raised a smaller proportion of their funds in contributions of less than $200 and a larger proportion in contributions of $750 or more than did Republicans. The difference is especially striking in the data for Senate races, which were skewed by the North factor. Even in the House, however, Democrats relied less on small contributions and more on large contributions than did Republicans. For example, on average House Democratic incumbents received $83,000 in contributions of less than $200 and $93,000 in contributions of $750 or more; Republican incumbents received an average of $130,000 in contributions of less than $200 and $77,000 in contributions of $750 or more.
If the 1994 election showed that, in retrospect, the electoral base that kept Democrats in power in Congress for most of this century was fragile, evidence about PACs and individual contributors paints a similar portrait of the party's financial base. By the end of the 1980s Democratic incumbents seemed not only to have survived the threat of PACs but to have turned it to their own advantage. All along, however, their relationship with many of these PACs was a marriage not of love, but of convenience. At the same time the base of their individual contributions became tilted more toward large donations. Meanwhile, even with the stalwart support of labor PACs, Democratic challengers faced chronic shortages of money. The natural allies of Republicans in the PAC community were of far more help to the GOP's incumbents than to its challengers. Yet incumbents and challengers for the Republicans had the capacity to generate significant money not only in large individual contributions but in small ones as well. There is an irony here. The Republican party that gained control of Congress in 1994 did so in part because of its ability to mobilize small individual contributions in a way that fit traditional Democratic rhetoric. The Democratic party that lost its grip on power had a financial base that, except for labor, looked like what one might traditionally have expected for Republicans.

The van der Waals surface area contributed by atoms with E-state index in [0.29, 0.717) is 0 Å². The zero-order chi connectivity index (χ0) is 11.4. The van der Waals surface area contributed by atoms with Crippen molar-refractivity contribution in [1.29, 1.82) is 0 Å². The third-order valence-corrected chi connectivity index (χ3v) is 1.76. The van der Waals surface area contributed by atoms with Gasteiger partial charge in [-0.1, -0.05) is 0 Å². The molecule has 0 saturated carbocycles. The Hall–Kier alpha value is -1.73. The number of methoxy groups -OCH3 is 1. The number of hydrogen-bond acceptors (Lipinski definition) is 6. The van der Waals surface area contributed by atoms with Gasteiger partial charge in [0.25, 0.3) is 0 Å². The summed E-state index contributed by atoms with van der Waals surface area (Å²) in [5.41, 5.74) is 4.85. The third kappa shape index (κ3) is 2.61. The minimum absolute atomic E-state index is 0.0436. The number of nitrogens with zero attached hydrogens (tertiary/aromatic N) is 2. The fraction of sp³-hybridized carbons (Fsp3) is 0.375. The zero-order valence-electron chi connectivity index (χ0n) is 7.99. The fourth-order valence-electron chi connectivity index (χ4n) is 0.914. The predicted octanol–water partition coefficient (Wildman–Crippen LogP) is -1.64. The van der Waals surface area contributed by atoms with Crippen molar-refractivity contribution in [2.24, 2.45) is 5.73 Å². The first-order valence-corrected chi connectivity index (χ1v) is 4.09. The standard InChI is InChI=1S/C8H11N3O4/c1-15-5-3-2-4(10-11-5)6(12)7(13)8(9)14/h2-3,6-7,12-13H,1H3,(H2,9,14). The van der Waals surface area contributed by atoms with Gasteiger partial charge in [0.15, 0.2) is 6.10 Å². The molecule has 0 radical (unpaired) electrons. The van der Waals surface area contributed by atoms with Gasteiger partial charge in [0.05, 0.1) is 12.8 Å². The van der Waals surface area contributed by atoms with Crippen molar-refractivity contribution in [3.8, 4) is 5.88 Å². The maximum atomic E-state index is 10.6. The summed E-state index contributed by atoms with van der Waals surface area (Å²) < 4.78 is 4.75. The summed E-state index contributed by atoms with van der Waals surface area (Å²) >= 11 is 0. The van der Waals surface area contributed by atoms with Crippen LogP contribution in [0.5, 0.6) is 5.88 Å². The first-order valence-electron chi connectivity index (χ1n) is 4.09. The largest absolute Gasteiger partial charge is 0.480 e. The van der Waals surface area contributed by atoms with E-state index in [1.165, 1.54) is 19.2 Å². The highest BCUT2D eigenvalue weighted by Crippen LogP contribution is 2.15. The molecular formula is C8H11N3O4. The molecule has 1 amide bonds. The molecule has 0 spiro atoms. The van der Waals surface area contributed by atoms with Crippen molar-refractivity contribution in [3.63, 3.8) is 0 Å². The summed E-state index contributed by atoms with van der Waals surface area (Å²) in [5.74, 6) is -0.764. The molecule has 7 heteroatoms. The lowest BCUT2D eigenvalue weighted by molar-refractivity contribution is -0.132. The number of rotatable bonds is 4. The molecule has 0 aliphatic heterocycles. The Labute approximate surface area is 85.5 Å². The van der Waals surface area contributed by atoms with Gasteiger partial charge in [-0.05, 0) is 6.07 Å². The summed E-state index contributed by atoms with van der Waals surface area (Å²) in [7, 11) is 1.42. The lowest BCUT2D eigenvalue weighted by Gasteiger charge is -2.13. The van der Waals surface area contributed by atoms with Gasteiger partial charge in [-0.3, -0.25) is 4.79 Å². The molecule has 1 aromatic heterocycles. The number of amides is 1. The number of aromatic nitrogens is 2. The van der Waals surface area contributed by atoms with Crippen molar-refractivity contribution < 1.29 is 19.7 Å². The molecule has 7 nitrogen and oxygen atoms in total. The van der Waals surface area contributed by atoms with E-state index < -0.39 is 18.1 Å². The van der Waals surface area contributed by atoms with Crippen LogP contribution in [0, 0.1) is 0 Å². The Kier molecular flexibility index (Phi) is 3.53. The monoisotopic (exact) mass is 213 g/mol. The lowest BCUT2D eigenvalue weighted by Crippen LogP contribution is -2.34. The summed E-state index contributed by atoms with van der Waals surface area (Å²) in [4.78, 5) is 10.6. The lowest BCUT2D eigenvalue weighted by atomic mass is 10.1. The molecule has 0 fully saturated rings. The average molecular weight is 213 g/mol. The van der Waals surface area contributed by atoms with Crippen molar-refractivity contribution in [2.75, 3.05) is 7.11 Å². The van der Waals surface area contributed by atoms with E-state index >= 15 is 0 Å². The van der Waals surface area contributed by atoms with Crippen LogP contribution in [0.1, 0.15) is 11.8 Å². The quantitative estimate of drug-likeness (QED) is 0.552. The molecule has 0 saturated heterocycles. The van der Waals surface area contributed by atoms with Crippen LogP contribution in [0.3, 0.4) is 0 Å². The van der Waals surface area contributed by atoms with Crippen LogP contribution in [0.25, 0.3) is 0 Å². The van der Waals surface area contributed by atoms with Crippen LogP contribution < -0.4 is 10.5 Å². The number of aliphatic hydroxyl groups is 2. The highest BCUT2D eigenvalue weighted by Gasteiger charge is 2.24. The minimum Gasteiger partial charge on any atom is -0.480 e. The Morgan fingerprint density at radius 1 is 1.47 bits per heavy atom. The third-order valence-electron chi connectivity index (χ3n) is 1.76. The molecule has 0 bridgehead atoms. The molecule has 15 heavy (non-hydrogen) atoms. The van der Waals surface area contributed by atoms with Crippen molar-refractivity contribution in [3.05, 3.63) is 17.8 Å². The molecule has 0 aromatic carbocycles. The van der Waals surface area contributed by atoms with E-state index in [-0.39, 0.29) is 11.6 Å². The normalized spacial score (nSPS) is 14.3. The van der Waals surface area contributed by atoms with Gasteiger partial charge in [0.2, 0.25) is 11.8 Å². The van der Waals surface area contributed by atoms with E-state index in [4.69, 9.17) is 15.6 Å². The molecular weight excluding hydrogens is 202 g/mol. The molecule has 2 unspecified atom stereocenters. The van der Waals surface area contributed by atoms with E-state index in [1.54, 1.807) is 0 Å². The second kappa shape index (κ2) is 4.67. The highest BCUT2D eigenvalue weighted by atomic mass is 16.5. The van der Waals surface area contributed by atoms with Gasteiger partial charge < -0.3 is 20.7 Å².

Now, the loss of governing power has jeopardized much of the Democrats' financial base. It was power that enabled Democrats to collect spectacular sums from PACs--$1,158,072 for Speaker Tom Foley, $799,199 for once--Ways and Means ChairmanDan Rostenkowski, $829,967 for his successor, Sam Gibbons. Money did not save Foley or Rostenkowski, and the $1,155,373 spent by Gibbons earned him only 52 percent of the vote against challenger Mark Sharpe, who spent less than half a million dollars, including only $47,064 from PACs. Ranking Minority Member Gibbons, one strongly suspects, will be a much less attractive donee to inhabitants of "Gucci Gulch" than was Chairman Gibbons. Groups seeking to use campaign contributions to gain access on specific issues of policy will still gravitate to power, but in the 104th Congress that power is held by Republicans.
Republicans began their efforts to redirect interested political money even before the election when Gingrich warned, "for anyone who's not on board now, it's going to be the two coldest years in Washington." And after the election, Charles